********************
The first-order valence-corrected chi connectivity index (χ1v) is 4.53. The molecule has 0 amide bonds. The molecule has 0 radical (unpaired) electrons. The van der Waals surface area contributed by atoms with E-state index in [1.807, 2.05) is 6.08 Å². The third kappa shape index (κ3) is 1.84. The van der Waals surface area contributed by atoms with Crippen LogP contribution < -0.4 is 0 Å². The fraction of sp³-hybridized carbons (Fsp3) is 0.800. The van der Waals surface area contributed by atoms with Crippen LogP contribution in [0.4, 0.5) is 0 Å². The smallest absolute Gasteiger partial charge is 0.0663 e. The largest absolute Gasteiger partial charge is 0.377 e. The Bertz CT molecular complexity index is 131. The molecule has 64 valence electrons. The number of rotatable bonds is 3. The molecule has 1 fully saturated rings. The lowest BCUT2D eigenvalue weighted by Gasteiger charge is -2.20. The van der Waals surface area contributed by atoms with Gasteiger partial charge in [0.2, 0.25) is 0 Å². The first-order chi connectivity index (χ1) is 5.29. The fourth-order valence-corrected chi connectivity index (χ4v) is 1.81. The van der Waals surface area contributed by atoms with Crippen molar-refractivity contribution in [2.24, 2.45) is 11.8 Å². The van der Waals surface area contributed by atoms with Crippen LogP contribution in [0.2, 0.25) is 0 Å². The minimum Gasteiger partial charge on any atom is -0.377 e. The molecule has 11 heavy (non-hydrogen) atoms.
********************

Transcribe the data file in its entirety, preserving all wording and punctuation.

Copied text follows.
The first-order valence-corrected chi connectivity index (χ1v) is 4.53. The molecule has 0 amide bonds. The molecule has 0 radical (unpaired) electrons. The van der Waals surface area contributed by atoms with E-state index in [1.807, 2.05) is 6.08 Å². The third kappa shape index (κ3) is 1.84. The van der Waals surface area contributed by atoms with Crippen LogP contribution < -0.4 is 0 Å². The fraction of sp³-hybridized carbons (Fsp3) is 0.800. The van der Waals surface area contributed by atoms with Crippen LogP contribution in [0.4, 0.5) is 0 Å². The smallest absolute Gasteiger partial charge is 0.0663 e. The largest absolute Gasteiger partial charge is 0.377 e. The Bertz CT molecular complexity index is 131. The molecule has 64 valence electrons. The number of rotatable bonds is 3. The molecule has 1 fully saturated rings. The lowest BCUT2D eigenvalue weighted by Gasteiger charge is -2.20. The van der Waals surface area contributed by atoms with Gasteiger partial charge in [0.2, 0.25) is 0 Å². The first-order chi connectivity index (χ1) is 5.29. The fourth-order valence-corrected chi connectivity index (χ4v) is 1.81. The van der Waals surface area contributed by atoms with Crippen molar-refractivity contribution in [2.24, 2.45) is 11.8 Å². The van der Waals surface area contributed by atoms with Crippen LogP contribution in [0.2, 0.25) is 0 Å². The minimum Gasteiger partial charge on any atom is -0.377 e. The molecule has 11 heavy (non-hydrogen) atoms.